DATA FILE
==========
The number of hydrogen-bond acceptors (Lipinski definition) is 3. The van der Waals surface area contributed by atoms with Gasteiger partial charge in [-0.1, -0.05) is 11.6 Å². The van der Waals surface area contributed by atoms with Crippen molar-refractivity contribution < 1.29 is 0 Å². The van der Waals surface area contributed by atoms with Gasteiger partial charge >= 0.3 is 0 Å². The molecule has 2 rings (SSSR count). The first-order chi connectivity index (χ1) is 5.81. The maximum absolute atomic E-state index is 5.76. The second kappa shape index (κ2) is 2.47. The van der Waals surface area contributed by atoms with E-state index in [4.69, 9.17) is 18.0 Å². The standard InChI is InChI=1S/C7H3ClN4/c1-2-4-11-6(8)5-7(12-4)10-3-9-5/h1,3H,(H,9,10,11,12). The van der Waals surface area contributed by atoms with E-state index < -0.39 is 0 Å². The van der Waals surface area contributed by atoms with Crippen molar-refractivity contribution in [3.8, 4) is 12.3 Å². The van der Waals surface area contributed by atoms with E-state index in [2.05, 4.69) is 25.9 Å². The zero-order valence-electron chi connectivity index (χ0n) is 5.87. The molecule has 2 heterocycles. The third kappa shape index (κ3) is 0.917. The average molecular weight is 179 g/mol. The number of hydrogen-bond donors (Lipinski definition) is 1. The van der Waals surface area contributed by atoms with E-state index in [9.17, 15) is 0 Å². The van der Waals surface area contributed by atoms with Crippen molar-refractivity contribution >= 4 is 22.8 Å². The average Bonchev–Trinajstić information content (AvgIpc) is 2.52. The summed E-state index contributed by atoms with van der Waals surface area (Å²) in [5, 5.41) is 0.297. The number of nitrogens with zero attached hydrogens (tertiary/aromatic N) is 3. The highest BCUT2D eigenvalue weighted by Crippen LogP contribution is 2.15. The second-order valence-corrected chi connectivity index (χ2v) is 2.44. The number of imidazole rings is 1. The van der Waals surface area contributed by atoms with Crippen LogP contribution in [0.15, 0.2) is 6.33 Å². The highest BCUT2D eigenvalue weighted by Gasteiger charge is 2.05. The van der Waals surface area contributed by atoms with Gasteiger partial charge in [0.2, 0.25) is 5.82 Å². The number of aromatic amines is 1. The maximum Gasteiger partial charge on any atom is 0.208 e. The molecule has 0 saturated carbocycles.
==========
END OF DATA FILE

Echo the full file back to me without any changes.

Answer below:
The number of hydrogen-bond acceptors (Lipinski definition) is 3. The van der Waals surface area contributed by atoms with Gasteiger partial charge in [-0.1, -0.05) is 11.6 Å². The van der Waals surface area contributed by atoms with Crippen molar-refractivity contribution < 1.29 is 0 Å². The van der Waals surface area contributed by atoms with Gasteiger partial charge >= 0.3 is 0 Å². The molecule has 2 rings (SSSR count). The first-order chi connectivity index (χ1) is 5.81. The maximum absolute atomic E-state index is 5.76. The second kappa shape index (κ2) is 2.47. The van der Waals surface area contributed by atoms with E-state index in [4.69, 9.17) is 18.0 Å². The standard InChI is InChI=1S/C7H3ClN4/c1-2-4-11-6(8)5-7(12-4)10-3-9-5/h1,3H,(H,9,10,11,12). The van der Waals surface area contributed by atoms with E-state index < -0.39 is 0 Å². The van der Waals surface area contributed by atoms with Crippen molar-refractivity contribution in [3.8, 4) is 12.3 Å². The van der Waals surface area contributed by atoms with E-state index in [2.05, 4.69) is 25.9 Å². The zero-order valence-electron chi connectivity index (χ0n) is 5.87. The molecule has 2 heterocycles. The third kappa shape index (κ3) is 0.917. The average molecular weight is 179 g/mol. The number of hydrogen-bond donors (Lipinski definition) is 1. The van der Waals surface area contributed by atoms with E-state index in [9.17, 15) is 0 Å². The van der Waals surface area contributed by atoms with Crippen molar-refractivity contribution >= 4 is 22.8 Å². The average Bonchev–Trinajstić information content (AvgIpc) is 2.52. The summed E-state index contributed by atoms with van der Waals surface area (Å²) in [5, 5.41) is 0.297. The number of nitrogens with zero attached hydrogens (tertiary/aromatic N) is 3. The highest BCUT2D eigenvalue weighted by Crippen LogP contribution is 2.15. The second-order valence-corrected chi connectivity index (χ2v) is 2.44. The number of imidazole rings is 1. The van der Waals surface area contributed by atoms with Crippen LogP contribution in [0.15, 0.2) is 6.33 Å². The highest BCUT2D eigenvalue weighted by Gasteiger charge is 2.05. The van der Waals surface area contributed by atoms with Gasteiger partial charge in [0.2, 0.25) is 5.82 Å². The number of aromatic amines is 1. The maximum Gasteiger partial charge on any atom is 0.208 e. The molecule has 0 saturated carbocycles.